[Donald A. McQuarrie, John D. Simon] Physical Chem(BookZZ.org)
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[Donald A. McQuarrie, John D. Simon] Physical Chem(BookZZ.org)


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in Figure 2.2. Note that it oscillates cosinusoidally in time, 
with an amplitude A. The wavelength of the oscillation is 2n I w and the frequency v 
is given by (see Problem 2-3) 
FIGURE 2.2 
(J) 
v=-
2n 
A plot of x(t) =A cos wt, the solution to the problem in Example 2--4. The amplitude is A, the 
wavelength is 2n I w, and the frequency is w 12n. 
2-4. The General Solution to the Wave Equation Is a Superposition 
of Normal Modes 
Let us assess where we are now. We have obtained Equations 2.8 and 2.9 by applying 
the method of separation of variables to the wave equation. We have already shown 
that if the separation constant K is zero, then only a trivial solution results. Now let's 
assume that K is positive. To this end, write K as {3 2 , where f3 is real. This assures that 
2 - 4 . T h e G e n e r a l S o l u t i o n t o t h e W a v e E q u a t i o n I s a S u p e r p o s i t i o n o f N o r m a l M o d e s 
K i s p o s i t i v e b e c a u s e i t i s t h e s q u a r e o f a r e a l n u m b e r . I n t h e c a s e K = { 3
2
, t h e g e n e r a l 
s o l u t i o n t o E q u a t i o n 2 . 8 i s 
X ( x ) = c
1
e f 3 x + c
2
e - f 3 x 
W e c a n e a s i l y s h o w t h a t t h e o n l y w a y t o s a t i s f y t h e b o u n d a r y c o n d i t i o n s ( E q u a t i o n 2 . 1 4 )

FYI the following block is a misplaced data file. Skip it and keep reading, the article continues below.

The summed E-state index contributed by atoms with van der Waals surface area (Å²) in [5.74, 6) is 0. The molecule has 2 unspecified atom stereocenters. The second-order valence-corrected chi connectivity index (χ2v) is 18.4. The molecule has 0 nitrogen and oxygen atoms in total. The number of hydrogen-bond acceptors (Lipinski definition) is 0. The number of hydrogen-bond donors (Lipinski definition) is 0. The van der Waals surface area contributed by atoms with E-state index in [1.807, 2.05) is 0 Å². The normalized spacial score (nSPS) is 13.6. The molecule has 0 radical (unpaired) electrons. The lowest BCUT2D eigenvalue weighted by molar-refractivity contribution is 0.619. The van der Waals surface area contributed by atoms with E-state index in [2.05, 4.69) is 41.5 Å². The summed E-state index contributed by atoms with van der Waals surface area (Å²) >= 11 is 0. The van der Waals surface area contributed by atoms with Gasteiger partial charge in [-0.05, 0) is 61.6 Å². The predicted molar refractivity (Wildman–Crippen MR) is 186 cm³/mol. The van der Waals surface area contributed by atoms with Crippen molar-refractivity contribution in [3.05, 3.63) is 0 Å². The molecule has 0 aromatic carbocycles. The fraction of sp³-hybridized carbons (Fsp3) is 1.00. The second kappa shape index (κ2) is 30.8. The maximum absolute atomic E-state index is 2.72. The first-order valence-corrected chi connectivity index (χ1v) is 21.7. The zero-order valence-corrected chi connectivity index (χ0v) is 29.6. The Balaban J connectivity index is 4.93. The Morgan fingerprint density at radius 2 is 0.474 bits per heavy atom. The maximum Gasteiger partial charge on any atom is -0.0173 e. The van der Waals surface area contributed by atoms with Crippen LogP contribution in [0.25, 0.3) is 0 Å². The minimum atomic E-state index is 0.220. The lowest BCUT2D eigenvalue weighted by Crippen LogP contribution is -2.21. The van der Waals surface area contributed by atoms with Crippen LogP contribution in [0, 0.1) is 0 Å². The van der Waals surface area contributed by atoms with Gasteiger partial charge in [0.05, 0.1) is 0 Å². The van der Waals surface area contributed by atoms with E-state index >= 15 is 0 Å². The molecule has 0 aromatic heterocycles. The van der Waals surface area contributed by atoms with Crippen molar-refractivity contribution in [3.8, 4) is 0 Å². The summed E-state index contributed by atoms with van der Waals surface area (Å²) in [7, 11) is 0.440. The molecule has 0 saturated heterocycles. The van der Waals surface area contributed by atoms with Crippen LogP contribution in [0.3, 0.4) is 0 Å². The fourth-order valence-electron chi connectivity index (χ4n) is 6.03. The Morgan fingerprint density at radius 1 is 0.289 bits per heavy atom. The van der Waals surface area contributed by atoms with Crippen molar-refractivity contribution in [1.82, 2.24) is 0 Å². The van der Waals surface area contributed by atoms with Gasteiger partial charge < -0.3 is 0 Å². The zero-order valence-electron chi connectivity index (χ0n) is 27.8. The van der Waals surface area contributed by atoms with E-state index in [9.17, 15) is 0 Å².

i s f o r c
1 
= c
2 
= 0 , a n d s o o n c e a g a i n w e f i n d o n l y a t r i v i a l s o l u t i o n . 
L e t ' s h o p e t h a t a s s u m i n g K t o b e n e g a t i v e g i v e s u s s o m e t h i n g i n t e r e s t i n g . I f w e 
s e t K = - { 3
2
, t h e n K i s n e g a t i v e i f f 3 i s r e a l . I n t h i s c a s e E q u a t i o n 2 . 8 i s 
d 2 X ( x ) + f 3 2 X ( x ) = 0 
d x
2 
R e f e r r i n g t o E x a m p l e 2 - 4 , w e s e e t h a t t h e g e n e r a l s o l u t i o n c a n b e w r i t t e n a s 
X ( x ) = A c o s f 3 x + B s i n f 3 x 
T h e b o u n d a r y c o n d i t i o n t h a t X ( 0 ) = 0 i m p l i e s t h a t A = 0 . T h e c o n d i t i o n a t t h e b o u n d -
a r y x = l s a y s t h a t 
X ( l ) = B s i n f 3 l = 0 
( 2 . 1 8 ) 
E q u a t i o n 2 . 1 8 c a n b e s a t i s f i e d i n t w o w a y s . O n e i s t h a t B = 0 , b u t t h i s a l o n g w i t h t h e